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Lesku, John (2011): Avian Sleep Homeostasis: Electrophysiological, Molecular and Evolutionary Approaches. Dissertation, LMU München: Fakultät für Biologie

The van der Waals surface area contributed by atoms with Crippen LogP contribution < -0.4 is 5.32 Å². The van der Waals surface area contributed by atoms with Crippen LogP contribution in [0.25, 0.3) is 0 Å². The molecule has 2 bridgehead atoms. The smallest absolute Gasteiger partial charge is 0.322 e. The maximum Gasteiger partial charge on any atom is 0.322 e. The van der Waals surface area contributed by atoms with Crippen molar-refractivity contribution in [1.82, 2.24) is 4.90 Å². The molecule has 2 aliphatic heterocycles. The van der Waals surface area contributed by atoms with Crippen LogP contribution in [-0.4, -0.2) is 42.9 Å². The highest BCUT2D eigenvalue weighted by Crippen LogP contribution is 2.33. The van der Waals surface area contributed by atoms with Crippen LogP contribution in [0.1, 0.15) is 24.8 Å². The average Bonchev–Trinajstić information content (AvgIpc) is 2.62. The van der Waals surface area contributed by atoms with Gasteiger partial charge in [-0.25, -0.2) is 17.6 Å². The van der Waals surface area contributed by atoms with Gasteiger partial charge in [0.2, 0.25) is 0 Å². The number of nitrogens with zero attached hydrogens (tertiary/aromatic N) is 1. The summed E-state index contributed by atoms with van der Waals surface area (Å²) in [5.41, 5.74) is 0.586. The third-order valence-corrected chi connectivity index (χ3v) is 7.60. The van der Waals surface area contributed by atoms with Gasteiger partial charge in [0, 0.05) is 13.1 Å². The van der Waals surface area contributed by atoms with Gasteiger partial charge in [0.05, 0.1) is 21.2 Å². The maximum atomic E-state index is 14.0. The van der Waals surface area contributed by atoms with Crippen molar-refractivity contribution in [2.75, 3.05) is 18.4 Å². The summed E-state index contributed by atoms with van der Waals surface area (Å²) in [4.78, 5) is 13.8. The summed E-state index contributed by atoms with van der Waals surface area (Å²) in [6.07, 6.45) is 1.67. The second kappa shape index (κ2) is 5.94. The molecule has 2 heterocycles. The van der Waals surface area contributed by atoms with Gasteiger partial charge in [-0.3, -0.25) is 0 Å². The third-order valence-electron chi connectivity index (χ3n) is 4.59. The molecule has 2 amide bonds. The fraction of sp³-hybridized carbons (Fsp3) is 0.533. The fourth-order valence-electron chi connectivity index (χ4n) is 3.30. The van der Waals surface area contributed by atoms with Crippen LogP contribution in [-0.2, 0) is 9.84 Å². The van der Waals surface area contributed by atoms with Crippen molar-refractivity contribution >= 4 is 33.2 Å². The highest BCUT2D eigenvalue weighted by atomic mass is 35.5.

The function of slow wave sleep (SWS) and rapid eye movement (REM) sleep in mammals is an unanswered question in neuroscience. Aside from mammals, only birds engage in these states. Because birds independently evolved SWS and REM sleep, the study of sleeping birds may help identify shared traits related to the function of these states. Throughout this dissertation, we apply such a bird’s perspective to the sleeping brain. We begin with a review on knowledge gained through the study of sleep in animals (Chapter 1). Next, we present results from the first electrophysiological study of sleep in the most basal group of living birds by studying ostriches (Chapter 2). Although ostriches engage in unequivocal SWS, their REM sleep electrophysiology is unique and resembles features of REM sleep present only in basal mammals. Thus, the evolution REM sleep may have followed a recurring sequence of steps in mammals and birds. The remaining chapters deal with the regulation of sleep (or sleep homeostasis). Sleep homeostasis refers to an increase in the intensity of sleep (typically quantified as slow wave activity, SWA) following an extended period of wakefulness. Although such a response has long been known to occur in mammals, it has been unclear whether birds are capable of similar changes in SWA following sleep loss. We provide the first experimental evidence for a mammalian-like increase in SWA following enforced wakefulness in birds (Chapter 3). In mammals, SWA increases locally in brain regions used more during prior wakefulness. To see if SWS is regulated locally in birds, we stimulated one part of the pigeon brain during enforced wakefulness and observed a local increase in SWA during subsequent sleep (Chapter 4). Brain regions not stimulated asymmetrically during wakefulness showed a symmetric increase in SWA. These patterns of a/symmetry may reflect changes in the strength of synapses, as they do in mammals, because they are mirrored by changes in the slope of slow waves during SWS – a purported marker of synaptic strength. Lastly, we investigate whether local increases in SWA in birds are mediated by similar molecular mechanisms to those of mammals (Chapter 5). Surprisingly, mRNA levels of such proteins did not respond to unilateral visual stimulation during enforced wakefulness in the manner predicted based on work derived from mammals, but further study is needed to resolve the meaning of this difference. Overall, this dissertation presents several novel findings on the evolution and regulation of avian sleep.